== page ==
The Department of Health and Human Services continued its attack on work requirements in state Medicaid programs, informing Arizona and Indiana that it is withdrawing approval for must-work provisions approved during the Trump administration.
Requiring poor adults to work as a condition of receiving health care would likely decrease Medicaid enrollment without increasing employment, and would be especially inappropriate during the Covid-19 pandemic, the HHS said in the Thursday letters to Arizona and Indiana.
The move came three months after the HHS took similar action against Medicaid work requirements in Arkansas and New Hampshire, which also are defending work requirements in their Medicaid programs in a case that is pending before the U.S. Supreme Court.
The court put that case on hold in early April, but hasn’t taken action on a motion from the Justice Department to send it back to the HHS without a ruling.
“I’m disappointed the federal government has withdrawn approval of our Gateway to Work program, which had the potential to help so many Hoosiers,” said Indiana Gov.
Work requirements in the Medicaid program were an important priority of the Trump administration for the Section 1115 waiver program, which allows states to try out experimental approaches to delivering care and payment in the Medicaid program.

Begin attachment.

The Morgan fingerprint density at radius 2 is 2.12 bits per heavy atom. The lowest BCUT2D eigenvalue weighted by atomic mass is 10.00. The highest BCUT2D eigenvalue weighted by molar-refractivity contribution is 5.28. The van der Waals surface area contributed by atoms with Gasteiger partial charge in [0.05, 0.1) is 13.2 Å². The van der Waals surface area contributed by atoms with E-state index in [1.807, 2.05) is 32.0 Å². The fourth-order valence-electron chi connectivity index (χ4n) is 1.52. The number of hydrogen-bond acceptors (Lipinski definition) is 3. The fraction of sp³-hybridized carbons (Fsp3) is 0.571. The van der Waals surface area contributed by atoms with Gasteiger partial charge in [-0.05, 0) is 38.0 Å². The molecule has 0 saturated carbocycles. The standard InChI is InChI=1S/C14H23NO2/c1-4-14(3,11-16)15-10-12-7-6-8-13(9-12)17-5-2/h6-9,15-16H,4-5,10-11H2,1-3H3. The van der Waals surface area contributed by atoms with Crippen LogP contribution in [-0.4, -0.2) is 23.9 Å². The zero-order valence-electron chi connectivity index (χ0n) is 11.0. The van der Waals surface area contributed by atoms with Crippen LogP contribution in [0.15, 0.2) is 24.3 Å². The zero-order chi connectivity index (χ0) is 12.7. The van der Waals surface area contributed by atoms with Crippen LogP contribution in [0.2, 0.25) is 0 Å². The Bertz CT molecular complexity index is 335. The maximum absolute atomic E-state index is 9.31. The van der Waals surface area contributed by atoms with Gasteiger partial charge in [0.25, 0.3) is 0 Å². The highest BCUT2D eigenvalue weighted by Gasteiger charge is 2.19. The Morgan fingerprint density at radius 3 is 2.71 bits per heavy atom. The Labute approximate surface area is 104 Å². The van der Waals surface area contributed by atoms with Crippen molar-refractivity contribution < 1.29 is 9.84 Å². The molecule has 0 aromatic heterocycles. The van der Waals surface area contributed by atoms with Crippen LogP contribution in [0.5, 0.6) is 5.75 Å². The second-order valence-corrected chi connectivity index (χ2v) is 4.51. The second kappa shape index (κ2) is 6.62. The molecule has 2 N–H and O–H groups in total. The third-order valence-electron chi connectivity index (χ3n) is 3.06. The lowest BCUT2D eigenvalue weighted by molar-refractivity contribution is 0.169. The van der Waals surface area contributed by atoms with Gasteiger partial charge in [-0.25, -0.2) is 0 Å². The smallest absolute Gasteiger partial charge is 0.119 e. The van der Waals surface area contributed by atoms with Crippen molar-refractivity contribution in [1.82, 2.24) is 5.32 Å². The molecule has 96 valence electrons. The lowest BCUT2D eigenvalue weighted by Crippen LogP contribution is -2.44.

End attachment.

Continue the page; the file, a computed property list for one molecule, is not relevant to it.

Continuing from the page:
The HHS in April also revoked work requirements in Michigan and Wisconsin, states in which changes in the governor’s mansion led to a reversal of position on work requirements that had been eagerly sought by prior administrations. Neither state sought to challenge the HHS decision.
Other states whose work requirements are under HHS review include Georgia, Ohio, South Carolina, and Utah. Nebraska officials said June 1 that the state was dropping plans to include work and wellness requirements in its Medicaid program.
“We are encouraged that the Centers for Medicare & Medicaid Services (CMS) continues to review work requirement waivers approved by the Trump administration,” the National Health Law Program said in a statement Friday.
“These harmful waivers were not consistent with the objectives of the Medicaid Act as they would have resulted in critical coverage loss for low-income people in states across the country,” the group said. “We urge CMS to continue taking these important steps to ensure Medicaid’s goal of furnishing medical assistance to those in need.”
Medicaid is a joint federal-state health insurance program for low-income people.
Arizona and Indiana will have 30 days to appeal the determination before the HHS’s Departmental Appeals Board.
Such a move appears possible in the case of Indiana, which defended its work requirements in a letter to the HHS after the department informed the state its work requirements were under review and likely to be revoked.
Holcomb’s statement didn’t mention the possibility of an administrative appeal, and his spokesman declined to address it. A spokeswoman for the Indiana State Department of Health didn’t respond to a request for comment on a possible appeal.
Arizona didn’t reply to a similar letter from the HHS concerning its work requirements. A spokeswoman for the Arizona Medicaid agency, known as the Arizona Health Care Cost Containment System, told Bloomberg Law in April the state was dropping its request for work requirements in negotiating an extension of its Section 1115 waiver.
The agency didn’t respond to a request for comment on the Thursday HHS decision.